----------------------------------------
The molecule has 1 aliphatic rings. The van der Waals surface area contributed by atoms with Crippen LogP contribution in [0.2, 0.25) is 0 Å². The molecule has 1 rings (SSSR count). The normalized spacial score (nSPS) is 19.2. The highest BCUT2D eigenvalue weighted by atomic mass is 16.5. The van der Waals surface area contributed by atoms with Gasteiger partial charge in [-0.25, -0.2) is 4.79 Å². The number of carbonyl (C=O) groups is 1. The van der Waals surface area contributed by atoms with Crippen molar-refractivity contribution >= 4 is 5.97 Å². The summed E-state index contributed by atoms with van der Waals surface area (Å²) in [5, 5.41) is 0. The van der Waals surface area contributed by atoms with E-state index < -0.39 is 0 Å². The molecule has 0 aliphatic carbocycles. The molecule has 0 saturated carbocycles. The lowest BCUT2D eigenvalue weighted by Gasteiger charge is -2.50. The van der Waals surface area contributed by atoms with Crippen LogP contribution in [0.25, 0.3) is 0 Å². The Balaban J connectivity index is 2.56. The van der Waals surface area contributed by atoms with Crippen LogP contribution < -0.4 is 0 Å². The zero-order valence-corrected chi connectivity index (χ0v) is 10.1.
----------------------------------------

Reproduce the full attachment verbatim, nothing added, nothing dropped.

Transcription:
The molecule has 1 aliphatic rings. The van der Waals surface area contributed by atoms with Crippen LogP contribution in [0.2, 0.25) is 0 Å². The molecule has 1 rings (SSSR count). The normalized spacial score (nSPS) is 19.2. The highest BCUT2D eigenvalue weighted by atomic mass is 16.5. The van der Waals surface area contributed by atoms with Gasteiger partial charge in [-0.25, -0.2) is 4.79 Å². The number of carbonyl (C=O) groups is 1. The van der Waals surface area contributed by atoms with Crippen molar-refractivity contribution >= 4 is 5.97 Å². The summed E-state index contributed by atoms with van der Waals surface area (Å²) in [5, 5.41) is 0. The van der Waals surface area contributed by atoms with E-state index < -0.39 is 0 Å². The molecule has 0 aliphatic carbocycles. The molecule has 0 saturated carbocycles. The lowest BCUT2D eigenvalue weighted by Gasteiger charge is -2.50. The van der Waals surface area contributed by atoms with Crippen LogP contribution in [0.25, 0.3) is 0 Å². The Balaban J connectivity index is 2.56. The van der Waals surface area contributed by atoms with Crippen LogP contribution < -0.4 is 0 Å². The zero-order valence-corrected chi connectivity index (χ0v) is 10.1.